During yeast trehalose synthesis, TPS converts UDPG and G6P to trehalose-6-phosphate, and subsequently, TPP converts trehalose-6-phosphate to trehalose. PCK1 is a central molecule regulating glycolysis, the TCA cycle and gluconeogenesis and plays an important role in the metabolic pathways of yeast. As shown in Fig. 4A, C, E, G, I, for HS, after nicotinamide supplementation, the trehalose synthesis pathway was enhanced, as evidenced by the increased content of G6P and the key enzymes of trehalose synthesis, including PCK1, TPS and TPP; however, unlike HS, when the nicotinamide concentration was above 400 mg·L−1, the trehalose synthesis pathway of CS was weakened. After inositol supplementation, the trehalose synthesis pathway of the two strains was also enhanced (Fig. 4B); in particular, the contents of G6P and UDPG were increased (Fig. 4D, F). In addition, after inositol supplementation, the TPS activity of HS increased, but for CS, the TPS activity was only higher than that of the control in the logarithmic growth phase, and the TPP enzyme activity of the two strains decreased, as shown in Fig. 4H, J. These results indicated that the substrate content may be the key factor limiting the synthesis of trehalose rather than the enzyme activity. Thus, supplementation with both nicotinamide and inositol in appropriate amounts enhances the accumulation of trehalose in both baker's yeast strains.
Effect of nicotinamide and inositol supplementation on the leavening power of the two yeast strains
A crucial biotechnological feature of the bakery yeast end product is its fermentative or dough-raising power. This property depends on many factors, such as sucrase activity and osmotolerance (Zhang et al. 2016). In this study, we explored the sucrase level and the leavening ability of baker’s yeast in dough with different sugar contents after nicotinamide and inositol supplementation. Comparing the sucrose content of the two yeast strains reveals that CS secretes much more sucrase than HS (Fig. 5C, D), which is an important reason why HS has better high-sugar tolerance than CS.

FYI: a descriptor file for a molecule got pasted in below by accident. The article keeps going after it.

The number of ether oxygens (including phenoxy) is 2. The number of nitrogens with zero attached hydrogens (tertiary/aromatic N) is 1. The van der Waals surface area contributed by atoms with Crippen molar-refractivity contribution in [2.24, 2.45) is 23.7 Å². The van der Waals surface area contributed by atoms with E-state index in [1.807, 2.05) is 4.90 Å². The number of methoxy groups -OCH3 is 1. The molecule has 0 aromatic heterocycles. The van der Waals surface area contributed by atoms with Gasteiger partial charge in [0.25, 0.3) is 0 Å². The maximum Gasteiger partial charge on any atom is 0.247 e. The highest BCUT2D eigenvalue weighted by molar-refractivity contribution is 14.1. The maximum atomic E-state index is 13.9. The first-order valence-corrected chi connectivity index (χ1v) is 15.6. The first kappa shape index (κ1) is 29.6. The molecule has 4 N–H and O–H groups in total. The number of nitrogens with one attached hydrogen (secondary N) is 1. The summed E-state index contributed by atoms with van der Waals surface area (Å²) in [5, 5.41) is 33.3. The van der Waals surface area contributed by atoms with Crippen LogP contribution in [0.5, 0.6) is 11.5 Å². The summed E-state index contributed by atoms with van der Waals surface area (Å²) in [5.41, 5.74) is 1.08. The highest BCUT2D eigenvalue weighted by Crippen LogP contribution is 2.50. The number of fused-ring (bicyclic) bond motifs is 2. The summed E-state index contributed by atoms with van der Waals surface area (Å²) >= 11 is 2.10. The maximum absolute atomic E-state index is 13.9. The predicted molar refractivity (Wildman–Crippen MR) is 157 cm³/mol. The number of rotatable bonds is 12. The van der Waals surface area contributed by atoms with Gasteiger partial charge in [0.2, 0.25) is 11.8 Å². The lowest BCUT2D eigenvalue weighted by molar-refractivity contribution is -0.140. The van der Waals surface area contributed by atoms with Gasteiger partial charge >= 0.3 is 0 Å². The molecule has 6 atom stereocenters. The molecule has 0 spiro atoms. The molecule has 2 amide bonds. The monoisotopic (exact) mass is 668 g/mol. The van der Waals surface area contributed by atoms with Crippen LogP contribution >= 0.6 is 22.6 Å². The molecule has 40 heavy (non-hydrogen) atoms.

As shown in Fig. 5A, B, in low-sugar dough, after both nicotinamide supplementation and inositol supplementation, the leavening ability of both strains did not increase significantly but tended to decrease slightly. In high-sugar dough, at a nicotinamide concentration of 400 mg·L−1, the leavening ability of both strains was obviously enhanced compared to the control in Fig. 5A; at this time, the trend of sucrase in the two yeast strains was opposite to the leavening ability (Fig. 5C), consistent with results indicating that sucrase activity negatively affected the leavening ability of a baker’s yeast strain under high-sucrose conditions (Zhang et al. 2016). However, the changes in sucrase activity after inositol supplementation were slightly different. At the end of fermentation, except at 200 mg·L−1 inositol addition, sucrase activity remained largely unchanged (Fig. 5D).
As previously discussed, after inositol supplementation, the phospholipid compositions changed obviously, namely, the contents of phosphatidyl choline (PC) and phosphatidyl ethanolamine (PE) (Fig. 3J). Due to differences in the characteristics of PC and PE, PC and PE are more likely to form bilayer and nonbilayer phospholipids (Cullis and De Kruijff, 1979). Thus, the changes in PE/PC ratios will influence the nature of the membrane. It is possible that changes in membrane properties will influence the activities of certain membrane proteins and further influence the high concentration sugar tolerance of yeast cells (Chi et al. 1999; Ishmayana et al. 2015).